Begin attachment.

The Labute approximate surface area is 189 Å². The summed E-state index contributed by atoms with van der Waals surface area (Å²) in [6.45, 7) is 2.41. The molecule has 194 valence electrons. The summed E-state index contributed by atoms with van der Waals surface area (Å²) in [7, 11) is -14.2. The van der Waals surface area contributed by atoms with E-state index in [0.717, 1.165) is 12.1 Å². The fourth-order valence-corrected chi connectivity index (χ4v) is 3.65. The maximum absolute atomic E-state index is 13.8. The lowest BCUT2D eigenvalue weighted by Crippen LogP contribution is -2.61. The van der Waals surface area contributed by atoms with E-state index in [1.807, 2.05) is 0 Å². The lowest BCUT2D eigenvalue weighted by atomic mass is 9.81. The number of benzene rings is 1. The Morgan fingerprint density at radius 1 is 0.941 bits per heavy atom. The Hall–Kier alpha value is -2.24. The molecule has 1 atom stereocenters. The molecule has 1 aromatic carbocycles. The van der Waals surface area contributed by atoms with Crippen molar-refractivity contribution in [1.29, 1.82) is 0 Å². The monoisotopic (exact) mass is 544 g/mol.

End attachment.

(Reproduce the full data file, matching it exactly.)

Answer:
The Labute approximate surface area is 189 Å². The summed E-state index contributed by atoms with van der Waals surface area (Å²) in [6.45, 7) is 2.41. The molecule has 194 valence electrons. The summed E-state index contributed by atoms with van der Waals surface area (Å²) in [7, 11) is -14.2. The van der Waals surface area contributed by atoms with E-state index in [0.717, 1.165) is 12.1 Å². The fourth-order valence-corrected chi connectivity index (χ4v) is 3.65. The maximum absolute atomic E-state index is 13.8. The lowest BCUT2D eigenvalue weighted by Crippen LogP contribution is -2.61. The van der Waals surface area contributed by atoms with E-state index in [1.807, 2.05) is 0 Å². The lowest BCUT2D eigenvalue weighted by atomic mass is 9.81. The number of benzene rings is 1. The Morgan fingerprint density at radius 1 is 0.941 bits per heavy atom. The Hall–Kier alpha value is -2.24. The molecule has 1 atom stereocenters. The molecule has 1 aromatic carbocycles. The van der Waals surface area contributed by atoms with Crippen molar-refractivity contribution in [1.29, 1.82) is 0 Å². The monoisotopic (exact) mass is 544 g/mol.